Havana streets choked with huge garbage piles, even in ‘privileged’ neighborhoods

Corner of Calle 30 & Avenida 37, Playa

From our Bureau of Socialist Sanitation Priorities with some assistance from our Bureau of Socialist Vermin Breeding

Castro, Inc. boasts that it is hauling away a whopping 74% of the total garbage generated in Havana, but the giant stinking piles of trash created by the remaining 26% keep growing day by day, even in exclusive oligarch-ridden neighborhoods. There are always plenty of vehicles for constant police surveillance, and plenty of gasoline to keep them running, Habaneros complain, but there are never enough garbage trucks, One resident joked that Castro, Inc. should hitch trailers to the police cars and make them haul the trash.

Once again, be amazed by the wonders of daily life in a Latrine American socialist utopia. At least the flies, rats, and cockroaches are happy. They are the best fed Cubans on the island, and also the most prolific breeders. No population decline among this segment of the population.

The trash pile in the photo above is just a few blocks from my former residence in Havana, near the barbershop where I always got my hair cut when I was a child, and also near the little convenience store “Saxony”, from which I used to steal toy soldiers until my parents shamed me out of the sinful Hell-worthy habit by insisting that I return my stolen goods and apologize to the store’s owner.

That pile of trash in the photo above has just polluted my memories of those two childhood haunts. It’s a good thing that I lost my sense of smell when I smashed up my brain nine years ago in a bicycling accident. The pollution caused by that trash is only mental and visual. Without a sense of smell, it is impossible to remember any odors, either foul or delightful. They have vanished from memory as well as from lived experience. Too bad Castro, Inc. can’t vanish the same way.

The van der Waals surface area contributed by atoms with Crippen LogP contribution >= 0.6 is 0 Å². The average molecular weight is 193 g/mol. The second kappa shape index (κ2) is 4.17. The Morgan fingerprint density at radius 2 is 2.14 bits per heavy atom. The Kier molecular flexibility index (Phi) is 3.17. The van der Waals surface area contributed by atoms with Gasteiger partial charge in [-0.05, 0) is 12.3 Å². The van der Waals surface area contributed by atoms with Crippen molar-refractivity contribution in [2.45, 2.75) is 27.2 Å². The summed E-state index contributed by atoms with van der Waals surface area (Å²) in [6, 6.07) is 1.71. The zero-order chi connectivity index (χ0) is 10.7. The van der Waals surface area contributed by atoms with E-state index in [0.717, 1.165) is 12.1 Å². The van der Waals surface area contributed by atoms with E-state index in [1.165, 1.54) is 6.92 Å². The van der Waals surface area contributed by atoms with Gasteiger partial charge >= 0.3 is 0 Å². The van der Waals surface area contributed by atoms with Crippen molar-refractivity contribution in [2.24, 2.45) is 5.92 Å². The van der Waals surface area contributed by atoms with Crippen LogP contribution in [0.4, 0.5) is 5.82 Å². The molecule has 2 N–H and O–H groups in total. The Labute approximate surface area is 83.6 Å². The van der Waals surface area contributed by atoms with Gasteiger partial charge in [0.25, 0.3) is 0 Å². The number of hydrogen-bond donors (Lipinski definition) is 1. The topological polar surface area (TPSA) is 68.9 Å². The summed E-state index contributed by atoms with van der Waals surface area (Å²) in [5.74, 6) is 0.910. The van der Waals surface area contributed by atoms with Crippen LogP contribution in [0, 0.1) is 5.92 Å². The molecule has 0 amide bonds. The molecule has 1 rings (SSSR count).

From 14yMedio via Translating Cuba

“We can’t even open the balcony door because the house is full of flies,” laments Clara, a resident of 30th Street at the corner of 37th, in the municipality of Playa, in Havana. A few meters from her home, a huge garbage dump has been growing for weeks without the Community Services Company collecting the waste. What was once a clean, quiet residential neighborhood “now looks like a garbage dump,” the woman complains.

Close to the Cira García international clinic, where tourists and diplomats are treated, the block where Clara lives does not have the luck of the large avenues. “In these most hidden streets we have not seen the collection trucks for more than a month,” this 43-year-old Havana resident describes to 14ymedio. “Every time we complain they tell us there is no fuel to move the vehicles.”

Neighbors in the area have taken photos of the garbage dumps “from all angles” and some of the images have reached the eyes of the municipal mayor. The residents themselves in the vicinity have proposed that electric tricycles be used to at least “alleviate the situation.” Some have even joked about the “selective lack of fuel,” which does not seem to affect police patrols.

“They should put a cart behind [the police cars] so that, while they do their surveillance rounds, they can also take advantage and evacuate some of the accumulated garbage,” says Clara, but she senses that her proposal will fall on deaf ears. “Every time we complain, they tell us they will work on it but we have been like this for weeks, surrounded by bad smells and flies.”

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